Jeff co-founded the Weather Underground in 1995 while working on his Ph.D. He flew with the NOAA Hurricane Hunters from 1986-1990.
By: Dr. Jeff Masters , 4:22 PM GMT on October 01, 2006
Typhoon Xangsane slammed ashore the central Vietnamese coast just south of Dan Nang Sunday morning as a Category 2 storm. The eye passed just south of Dan Nang, sparing Vietnam's 4th largest city the worst of the eyewall's winds. Da Nang had its winds rise to 63 mph with higher gusts at the peak of the storm, and the weather station was able to stay operational throughout the typhoon. At least ten deaths have been reported in Vietnam so far, and thousands of houses were reported damaged or destroyed. Xangsane is not expected to be a prodigious rainmaker. Forecast 24-hour forecast rain amounts from NOAA's Satellite Analysis Branch (Figure 2) were mostly 2-8 inches. Xangsane has degenerated to a remnant low today, and advisories are no longer being issued on the storm.
In the Philippines, the death toll is 76, with 69 people still missing. Power is still out to over 12 million people on the Philippines' main island of Luzon, including nearly half the residents of the capital of Manila.
Figure 1. Typhoon Xangsane at landfall in Vietnam. Image credit: NOAA/NESDIS.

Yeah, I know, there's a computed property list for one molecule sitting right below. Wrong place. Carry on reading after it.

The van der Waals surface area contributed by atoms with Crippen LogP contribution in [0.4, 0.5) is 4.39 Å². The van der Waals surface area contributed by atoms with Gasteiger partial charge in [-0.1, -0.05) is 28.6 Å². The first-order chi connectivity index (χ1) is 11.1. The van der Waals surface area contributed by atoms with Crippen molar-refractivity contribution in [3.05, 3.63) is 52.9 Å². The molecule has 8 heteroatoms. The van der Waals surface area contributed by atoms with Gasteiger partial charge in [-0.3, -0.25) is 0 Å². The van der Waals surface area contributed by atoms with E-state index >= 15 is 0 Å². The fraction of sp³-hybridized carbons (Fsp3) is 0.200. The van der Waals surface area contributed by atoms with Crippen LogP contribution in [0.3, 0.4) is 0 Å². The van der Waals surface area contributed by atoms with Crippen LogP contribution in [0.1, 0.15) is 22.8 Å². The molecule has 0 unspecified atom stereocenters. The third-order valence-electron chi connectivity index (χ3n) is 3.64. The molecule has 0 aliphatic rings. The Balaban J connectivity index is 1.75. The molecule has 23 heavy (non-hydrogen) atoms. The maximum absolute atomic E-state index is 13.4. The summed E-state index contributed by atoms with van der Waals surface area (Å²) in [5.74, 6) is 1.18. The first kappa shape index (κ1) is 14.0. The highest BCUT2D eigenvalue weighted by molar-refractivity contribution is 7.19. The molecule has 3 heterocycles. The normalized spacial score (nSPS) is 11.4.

Figure 2. Expected 24-hour rain amount from Typhoon Xangsane. Image credit: NOAA.
Hurricane Isaac has peaked in intensity, and is now weakening thanks to higher wind shear from a trough of low pressure to its northwest. Isaac is expected to get absorbed by the trough on Monday and make the transition to a powerful extratropical storm. Isaac will bring winds near hurricane force to southeastern Newfoundland on Monday night. Isaac's impact on Newfoundland will probably be similar to that caused by the remains of Hurricane Florence in September--Florence destroyed one home and caused scattered power outages and minor damage.
Elsewhere in the tropics
An area of intense thunderstorms has developed about 600 miles southwest of the Cape Verdes Islands. This area is under about 15 knots of wind shear today, and the shear is expected to increase to 30 knots tomorrow, which should halt any development. Elsewhere, there's nothing to remark upon.
I'll have an update Monday morning.
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